Monday, June 29, 2015

Male and Also Genderqueer: Where I'm at about one year into my gender journey

I am a contradiction.

All the best stories are, after all. (This is a lesson about literature that I learned from a graduate class on teaching Chinese culture, of all places.)

Usually such contradictions can't be clearly explained and that's why stories have to be written dancing around them, never quite saying right out what they mean, but leaving the reader to grok it intuitively. After all, paradoxes just can't be rationally explained.

But nevertheless, I'll try to explain what I've realized about how I see myself and how I want the world to see me.

Last summer, I read this article about transgender writer Nick Krieger. At the time I identified as transmasculine, as between male and female, and the way he described his identity really resonated with me:
I would say that I understand my body as being male, and that when others use language (“sir,” “man,” “dude”) to reflect that they too understand my body in this way, then I feel comfortable and at peace. I would also say that I literally see my body as being trans-male, meaning I see my chest scars, my hips, my dicklet – my maleness built on top of my femaleness, my body as a beautiful hybrid.

I also don’t see my body as being directly correlated with my identity. In the same sense that transgender men may have once had female bodies but didn’t consider themselves women, I now have a male/trans-male body but that doesn’t make me a man. I identify and probably always would have (had I known there were more options) in the gray area, the middle ground of gender, but when it comes to a culture that splits us up into only two categories, I’m significantly more comfortable on the not-female side, which the mainstream calls the man side.
There was just one catch. I wasn't physically male and at that time, didn't plan to be.

Now, that is exactly what I'm pursuing.

I want, no, I need my body to be male. To lose the curves; to develop more defined muscles and a deeper voice; to have a flat chest, or rather, to have pecs instead of...those things. To grow facial hair and more body hair, if that's what it takes for people to see me as male.

Because that is what I want people to see. I want them to perceive my body as male, and to call me by male terms to reflect that perception.

But what I feel inside...that's not quite so clear.

I don't think I have ever understood myself as female, although the extent of my dissociation with femaleness has only become clear in the past year or so. (It's one year and eleven days since I was thrown onto this journey of gender discovery.)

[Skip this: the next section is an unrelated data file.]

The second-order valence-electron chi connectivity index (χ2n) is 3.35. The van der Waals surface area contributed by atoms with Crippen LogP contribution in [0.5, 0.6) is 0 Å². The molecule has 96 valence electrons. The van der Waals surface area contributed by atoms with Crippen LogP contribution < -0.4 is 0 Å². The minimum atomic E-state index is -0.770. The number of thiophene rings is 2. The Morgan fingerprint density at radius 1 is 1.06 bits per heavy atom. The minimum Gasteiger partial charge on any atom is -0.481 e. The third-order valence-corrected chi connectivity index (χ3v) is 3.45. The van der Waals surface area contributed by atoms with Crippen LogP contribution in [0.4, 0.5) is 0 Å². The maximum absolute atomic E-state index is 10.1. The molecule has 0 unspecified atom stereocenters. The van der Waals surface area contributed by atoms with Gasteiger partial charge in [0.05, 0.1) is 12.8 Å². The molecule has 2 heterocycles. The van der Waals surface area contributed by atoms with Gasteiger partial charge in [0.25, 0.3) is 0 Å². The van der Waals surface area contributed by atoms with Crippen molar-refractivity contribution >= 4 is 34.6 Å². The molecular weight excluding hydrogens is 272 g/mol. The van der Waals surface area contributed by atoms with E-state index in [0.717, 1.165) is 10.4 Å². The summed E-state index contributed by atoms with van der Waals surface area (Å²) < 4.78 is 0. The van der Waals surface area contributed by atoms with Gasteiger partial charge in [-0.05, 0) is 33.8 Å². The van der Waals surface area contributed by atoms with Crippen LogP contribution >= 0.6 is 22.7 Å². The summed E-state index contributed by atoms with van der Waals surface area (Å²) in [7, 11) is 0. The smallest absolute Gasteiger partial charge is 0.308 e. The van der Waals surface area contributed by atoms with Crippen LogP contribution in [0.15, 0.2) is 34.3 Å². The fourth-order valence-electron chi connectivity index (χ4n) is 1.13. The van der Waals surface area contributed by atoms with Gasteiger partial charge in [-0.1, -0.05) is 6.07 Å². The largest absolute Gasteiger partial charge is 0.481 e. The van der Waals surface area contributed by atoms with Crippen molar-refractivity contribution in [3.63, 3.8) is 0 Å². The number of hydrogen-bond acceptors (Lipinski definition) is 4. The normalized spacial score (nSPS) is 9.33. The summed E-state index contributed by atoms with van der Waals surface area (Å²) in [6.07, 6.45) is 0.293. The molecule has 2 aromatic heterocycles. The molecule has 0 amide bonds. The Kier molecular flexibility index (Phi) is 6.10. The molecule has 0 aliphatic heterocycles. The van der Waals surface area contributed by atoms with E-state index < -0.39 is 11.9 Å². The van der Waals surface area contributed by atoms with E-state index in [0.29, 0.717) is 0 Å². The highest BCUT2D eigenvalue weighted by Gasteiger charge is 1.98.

When I was a child, I didn't mind being assigned female, because it didn't affect my life all that much. I got to run around in the woods behind our house and play kickball with the neighborhood kids and swim to my heart's content in the neighborhood pool. I read books and started to write; I rode horses and began martial arts; and I liked making doll clothes and cooking and baking. My parents gave me the message that I could do anything I set my mind to and my gender made no difference in that.

During my teen years, when social life normally becomes more important, I was largely outside of its influence (and therefore, the influence of gender conventions) because (1) I couldn't have cared less about this thing called "social life," and actually actively identified myself as "antisocial"; and (2) I was very nerdy, so the social life I did have was more driven by intellectual conversation and less by boy-girl drama. My friends and I talked about things like Star Wars, Star Trek, and science fiction/fantasy novels, and didn't care much about being attracted or attractive to others (aside from some angst on my part about being attracted to girls). Actually, I dressed more like the nerdy guys I was friends with than like girls of the same age - baggy pants, big T shirts and sweatshirts. In a way, being nerdy made me genderless, because there was no motivation for me to express gender, and I wouldn't be surprised if the popular set considered me somehow "not a girl" because of this.